Heading into USC football’s spring practice, there are a lot of questions that a new coaching staff is trying to search for answers for. Among those is position battles, position fits and overall improvement from individuals.
All eyes will be on Max Browne as the heir apparent to Cody Kessler and the “competition” between he, Sam Darnold, Jalen Greene and Matt Fink to take over the illustrious position of USC quarterback.
But there also huge questions that must be answered at defensive line where the Trojans lost five seniors and on the edge where Su’a Cravens was a tremendous playmaker. New-old special teams coach John Baxter will also be breaking in some newbies.
Here’s the 10 must-watch players battling for positions and playing time:
1. Max Browne - The reason competition is in quotes above is because the quarterback spot is Browne’s…unless he utterly flops. There’s no way that Sam Darnold is going to beat Browne out unless he has completely regressed in the offseason. Browne is too talented to be beat out. However, there is real concern about his progression. What has Browne learned during his time at USC? Is he the same quarterback as he was in high school? Now that the job is his to lose, we need to see him take the next step.
2. Scott Felix - After losing his starting job at rush end at the end of the season, Scott Felix needed a strong offseason to reclaim a starting spot. Instead, “his status for the 2016 season currently is undetermined because of a personal issue.” Will Felix practice and what position will he play if he does? Clancy Pendergast moved Felix from inside linebacker to outside in 2013, but Felix was still recovering from neck surgery the first half of the season. Will Pendergast see him in the same spot? Can he reclaim any playing time with so many talented young guys at defensive end/outside linebacker?
3. Chad Wheeler - Is he back with the team? Clay Helton said Chad Wheeler would be welcomed back by the team after his off-field incident right before the bowl game, but does that also mean he’ll be welcomed back to the starting lineup as well? Zach Banner wouldn’t mind taking over that left tackle spot that he manned in Wheeler’s absence. After a lackluster junior year, Wheeler has to prove his value on the field.
4. Osa Masina - Much was expected from five-star linebacker Osa Masina. Many predicted him to be the best of the incoming defensive class, but instead Masina got buried on the depth chart playing inside linebacker and got banged up multiple times. Now he is being moved to the edge by Clancy Pendergast — something many fans have been clamoring for since the fall. Can he become a hair-on-fire rusher? If so, he could vie for a starting role with his ability to cover.
5. Matt Boermeester - USC borrowed ahead a class to bring Boermeester in as a scholarship kicker. He was beat out by veteran walk-on Alex Wood last season, but Wood has departed. The original USC blueshirt, Boermeester has to prove that wasn’t an ill-advised decision by a head coach that made several. The left-footed kicker has a strong leg, but can he make the ball go straight.
6. Kenny Bigelow - Injuries derailed the start of his USC career, but the highly touted five-star defensive lineman hasn’t shown the consistency worthy of that loft high school ranking since getting healthy. Bigelow had a couple of flashes of his playmaking ability last year, but never could truly break into the defensive line rotation. Well he’s now the veteran of the group rather than the understudy. He has the inside track for a starting role, but he has to show new defensive line coach Kenechi Udeze, he can consistently make an impact.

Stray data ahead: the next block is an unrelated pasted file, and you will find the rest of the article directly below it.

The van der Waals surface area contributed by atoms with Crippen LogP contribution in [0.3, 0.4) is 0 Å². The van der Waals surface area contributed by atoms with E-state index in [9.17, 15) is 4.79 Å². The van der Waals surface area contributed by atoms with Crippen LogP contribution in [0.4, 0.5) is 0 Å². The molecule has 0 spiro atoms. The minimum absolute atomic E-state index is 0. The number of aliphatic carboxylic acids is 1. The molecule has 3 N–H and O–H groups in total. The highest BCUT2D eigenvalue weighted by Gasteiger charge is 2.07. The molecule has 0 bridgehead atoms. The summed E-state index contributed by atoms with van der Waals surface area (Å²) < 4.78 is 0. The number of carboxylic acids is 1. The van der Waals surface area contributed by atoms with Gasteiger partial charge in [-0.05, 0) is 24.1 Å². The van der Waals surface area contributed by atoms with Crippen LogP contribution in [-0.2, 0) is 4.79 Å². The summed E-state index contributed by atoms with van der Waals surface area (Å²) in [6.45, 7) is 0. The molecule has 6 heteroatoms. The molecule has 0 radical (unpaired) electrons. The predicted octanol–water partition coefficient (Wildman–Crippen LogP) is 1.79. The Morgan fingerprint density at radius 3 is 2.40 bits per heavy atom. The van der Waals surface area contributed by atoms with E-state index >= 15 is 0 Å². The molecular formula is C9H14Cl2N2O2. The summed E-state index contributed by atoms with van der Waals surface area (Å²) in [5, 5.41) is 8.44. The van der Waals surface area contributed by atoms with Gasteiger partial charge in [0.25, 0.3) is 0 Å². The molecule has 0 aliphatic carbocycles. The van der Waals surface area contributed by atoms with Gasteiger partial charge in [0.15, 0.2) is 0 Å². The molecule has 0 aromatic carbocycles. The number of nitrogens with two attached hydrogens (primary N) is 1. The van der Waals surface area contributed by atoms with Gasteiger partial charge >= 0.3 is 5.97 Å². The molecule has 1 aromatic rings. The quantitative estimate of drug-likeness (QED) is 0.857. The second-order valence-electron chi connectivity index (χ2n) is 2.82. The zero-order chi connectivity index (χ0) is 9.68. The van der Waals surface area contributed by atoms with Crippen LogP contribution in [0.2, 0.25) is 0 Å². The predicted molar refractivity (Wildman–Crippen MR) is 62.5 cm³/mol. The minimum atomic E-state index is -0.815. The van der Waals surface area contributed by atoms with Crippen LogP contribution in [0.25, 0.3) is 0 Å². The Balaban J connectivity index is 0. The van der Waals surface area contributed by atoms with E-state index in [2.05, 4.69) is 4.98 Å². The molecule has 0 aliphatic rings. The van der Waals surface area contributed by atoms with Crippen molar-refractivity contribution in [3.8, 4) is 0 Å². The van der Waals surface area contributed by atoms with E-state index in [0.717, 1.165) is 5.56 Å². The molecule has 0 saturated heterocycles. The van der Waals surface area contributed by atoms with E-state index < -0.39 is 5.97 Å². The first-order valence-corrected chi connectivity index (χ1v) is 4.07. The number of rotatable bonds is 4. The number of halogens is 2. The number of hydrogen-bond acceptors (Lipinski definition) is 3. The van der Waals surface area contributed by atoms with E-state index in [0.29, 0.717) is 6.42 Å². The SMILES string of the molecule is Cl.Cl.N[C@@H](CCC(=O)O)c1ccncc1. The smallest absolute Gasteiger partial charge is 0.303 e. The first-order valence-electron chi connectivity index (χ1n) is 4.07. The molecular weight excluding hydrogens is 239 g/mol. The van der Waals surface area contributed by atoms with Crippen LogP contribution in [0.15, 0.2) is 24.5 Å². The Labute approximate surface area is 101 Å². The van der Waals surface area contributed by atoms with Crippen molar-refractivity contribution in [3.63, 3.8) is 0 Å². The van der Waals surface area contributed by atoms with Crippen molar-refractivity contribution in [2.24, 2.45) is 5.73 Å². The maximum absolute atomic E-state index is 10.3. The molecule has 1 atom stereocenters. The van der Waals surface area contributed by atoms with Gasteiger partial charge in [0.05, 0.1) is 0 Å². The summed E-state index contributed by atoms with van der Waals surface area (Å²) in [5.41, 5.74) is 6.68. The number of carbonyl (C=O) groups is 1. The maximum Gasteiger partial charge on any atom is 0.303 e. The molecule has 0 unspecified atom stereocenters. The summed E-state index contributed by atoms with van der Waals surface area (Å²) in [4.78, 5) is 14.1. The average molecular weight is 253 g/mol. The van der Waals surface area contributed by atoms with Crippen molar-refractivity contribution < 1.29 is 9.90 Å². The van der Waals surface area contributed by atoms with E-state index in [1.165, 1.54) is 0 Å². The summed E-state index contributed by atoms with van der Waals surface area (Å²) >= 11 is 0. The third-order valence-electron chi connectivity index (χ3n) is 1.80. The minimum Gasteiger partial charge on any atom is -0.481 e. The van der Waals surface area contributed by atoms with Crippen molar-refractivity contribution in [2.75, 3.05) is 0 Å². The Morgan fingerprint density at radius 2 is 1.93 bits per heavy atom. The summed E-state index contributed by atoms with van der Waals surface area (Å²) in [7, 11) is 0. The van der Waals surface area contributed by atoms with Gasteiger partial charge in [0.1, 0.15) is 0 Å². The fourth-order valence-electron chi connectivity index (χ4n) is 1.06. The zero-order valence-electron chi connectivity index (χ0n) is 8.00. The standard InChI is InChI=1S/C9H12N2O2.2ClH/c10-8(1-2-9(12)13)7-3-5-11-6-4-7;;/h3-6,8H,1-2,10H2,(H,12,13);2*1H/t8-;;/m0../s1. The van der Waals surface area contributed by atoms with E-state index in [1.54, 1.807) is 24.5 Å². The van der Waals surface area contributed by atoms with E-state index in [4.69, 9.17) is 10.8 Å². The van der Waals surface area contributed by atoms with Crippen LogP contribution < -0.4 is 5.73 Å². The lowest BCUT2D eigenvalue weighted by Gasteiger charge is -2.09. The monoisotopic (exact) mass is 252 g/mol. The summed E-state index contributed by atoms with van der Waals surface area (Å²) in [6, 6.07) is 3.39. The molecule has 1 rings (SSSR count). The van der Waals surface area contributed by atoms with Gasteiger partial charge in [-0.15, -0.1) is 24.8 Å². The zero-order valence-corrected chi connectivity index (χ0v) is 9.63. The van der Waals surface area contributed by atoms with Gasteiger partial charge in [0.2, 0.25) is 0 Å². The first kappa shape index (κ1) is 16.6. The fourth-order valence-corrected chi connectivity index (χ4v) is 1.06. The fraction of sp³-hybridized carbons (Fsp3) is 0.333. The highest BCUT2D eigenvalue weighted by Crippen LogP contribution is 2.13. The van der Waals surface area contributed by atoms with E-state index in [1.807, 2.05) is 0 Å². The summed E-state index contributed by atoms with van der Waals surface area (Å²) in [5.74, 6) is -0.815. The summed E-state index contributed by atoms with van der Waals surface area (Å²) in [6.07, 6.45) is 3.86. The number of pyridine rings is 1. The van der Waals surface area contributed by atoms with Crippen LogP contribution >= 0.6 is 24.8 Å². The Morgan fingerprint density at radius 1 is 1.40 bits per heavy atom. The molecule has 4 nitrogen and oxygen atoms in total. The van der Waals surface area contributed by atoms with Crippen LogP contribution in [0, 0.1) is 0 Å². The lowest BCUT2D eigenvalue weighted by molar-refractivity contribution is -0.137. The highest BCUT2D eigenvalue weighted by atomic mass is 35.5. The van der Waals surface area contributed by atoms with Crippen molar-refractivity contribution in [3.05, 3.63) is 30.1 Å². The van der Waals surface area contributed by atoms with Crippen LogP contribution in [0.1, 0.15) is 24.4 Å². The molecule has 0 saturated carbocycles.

7. John Plattenburg - The Cali/Texas safety had an up-and-down 2015. He was the expected starter and then lost his spot. Then seemingly gained or lost the starting role and/or playing time back and forth throughout the season. Plattenburg never complained, but never fully asserted himself. In USC’s spring guide, he is considered a returning starter, but Leon McQuay III and Marvel Tell III both will be fighting for that spot as well. With Chris Hawkins and Ykili Ross likely limited due to off-season surgeries, Plattenburg will have plenty of opportunities to prove his abilities.
8. Leon McQuay III - Not far behind Plattenburg is McQuay III. He looked great in the middle of the season, earning the starting nod against Utah and California. He finally appeared to have turned the corner and fully tapped into his five-star potential, but then he sprained his knee trying to block a field goal in practice and never got back to the playing level he was at during those two weeks starting. As a senior, McQuay III has a lot to prove this season.
9. Uchenna Nwosu - One of the Trojans’ biggest playmakers when he gets around the ball, Nwosu was stuck behind Su’a Cravens last season and didn’t get a ton of chances to get on the field. After an injury to Cameron Smith, Nwosu moved inside part time and that move appears to be permanent now. The high school linebacker/safety has an ability to cover the middle of the field, but can he be a consistent downward tilt run-stopper? That’s what needs to be seen this spring with Smith still recovering from his knee injury.
10. Daniel Imatorbhebhe - USC seemed hesitant to bring Imatorbhebhe in at first last season, but when the freshman transferred in from Florida after spending a spring there, the blueshirt tight end showed tremendous athleticism and an ability to make plays. Without any fullbacks on the roster, USC plans to use tight ends to fill the void and if Imatorbhebhe can block adequately, he seems to be the top candidate to feel that role because of his overall athleticism. With only three scholarship tight ends to fill both the tight end and fullback positions, there will be plenty of opportunities for the older Imatorbhebhe.